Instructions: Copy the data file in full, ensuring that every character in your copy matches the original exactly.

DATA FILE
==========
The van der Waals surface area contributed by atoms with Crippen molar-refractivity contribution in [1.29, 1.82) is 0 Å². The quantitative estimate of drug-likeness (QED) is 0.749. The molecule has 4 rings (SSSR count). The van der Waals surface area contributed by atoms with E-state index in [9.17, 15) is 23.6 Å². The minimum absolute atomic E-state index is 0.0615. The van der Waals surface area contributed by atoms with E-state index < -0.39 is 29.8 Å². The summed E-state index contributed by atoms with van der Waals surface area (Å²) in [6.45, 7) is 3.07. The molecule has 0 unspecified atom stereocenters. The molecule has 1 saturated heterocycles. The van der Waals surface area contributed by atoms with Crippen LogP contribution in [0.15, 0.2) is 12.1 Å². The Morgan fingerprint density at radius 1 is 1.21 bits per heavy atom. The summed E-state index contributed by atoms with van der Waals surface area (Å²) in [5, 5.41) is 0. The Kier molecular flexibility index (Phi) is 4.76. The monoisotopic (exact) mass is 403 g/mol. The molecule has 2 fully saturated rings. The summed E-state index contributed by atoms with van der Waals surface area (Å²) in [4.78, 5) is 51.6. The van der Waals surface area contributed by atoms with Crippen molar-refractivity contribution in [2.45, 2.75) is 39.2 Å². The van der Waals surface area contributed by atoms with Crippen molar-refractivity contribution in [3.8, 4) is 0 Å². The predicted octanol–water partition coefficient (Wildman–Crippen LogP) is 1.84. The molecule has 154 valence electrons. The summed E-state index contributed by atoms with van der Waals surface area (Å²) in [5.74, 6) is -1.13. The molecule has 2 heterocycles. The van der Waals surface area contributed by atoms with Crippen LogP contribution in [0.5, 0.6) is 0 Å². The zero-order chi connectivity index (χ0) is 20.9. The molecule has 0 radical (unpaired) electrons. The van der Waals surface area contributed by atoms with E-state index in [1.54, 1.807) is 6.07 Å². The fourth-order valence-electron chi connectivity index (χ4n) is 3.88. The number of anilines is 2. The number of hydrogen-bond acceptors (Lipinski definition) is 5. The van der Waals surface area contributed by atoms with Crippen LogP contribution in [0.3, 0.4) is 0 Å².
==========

The van der Waals surface area contributed by atoms with Crippen molar-refractivity contribution in [1.29, 1.82) is 0 Å². The quantitative estimate of drug-likeness (QED) is 0.749. The molecule has 4 rings (SSSR count). The van der Waals surface area contributed by atoms with E-state index in [9.17, 15) is 23.6 Å². The minimum absolute atomic E-state index is 0.0615. The van der Waals surface area contributed by atoms with E-state index < -0.39 is 29.8 Å². The summed E-state index contributed by atoms with van der Waals surface area (Å²) in [6.45, 7) is 3.07. The molecule has 0 unspecified atom stereocenters. The molecule has 1 saturated heterocycles. The van der Waals surface area contributed by atoms with Crippen LogP contribution in [0.15, 0.2) is 12.1 Å². The Morgan fingerprint density at radius 1 is 1.21 bits per heavy atom. The summed E-state index contributed by atoms with van der Waals surface area (Å²) in [5, 5.41) is 0. The Kier molecular flexibility index (Phi) is 4.76. The monoisotopic (exact) mass is 403 g/mol. The molecule has 2 fully saturated rings. The summed E-state index contributed by atoms with van der Waals surface area (Å²) in [4.78, 5) is 51.6. The van der Waals surface area contributed by atoms with Crippen molar-refractivity contribution in [2.45, 2.75) is 39.2 Å². The van der Waals surface area contributed by atoms with Crippen molar-refractivity contribution in [3.8, 4) is 0 Å². The predicted octanol–water partition coefficient (Wildman–Crippen LogP) is 1.84. The molecule has 154 valence electrons. The summed E-state index contributed by atoms with van der Waals surface area (Å²) in [5.74, 6) is -1.13. The molecule has 2 heterocycles. The van der Waals surface area contributed by atoms with Crippen LogP contribution in [0.5, 0.6) is 0 Å². The zero-order chi connectivity index (χ0) is 20.9. The molecule has 0 radical (unpaired) electrons. The van der Waals surface area contributed by atoms with E-state index in [1.54, 1.807) is 6.07 Å². The fourth-order valence-electron chi connectivity index (χ4n) is 3.88. The number of anilines is 2. The number of hydrogen-bond acceptors (Lipinski definition) is 5. The van der Waals surface area contributed by atoms with Crippen LogP contribution in [0.3, 0.4) is 0 Å².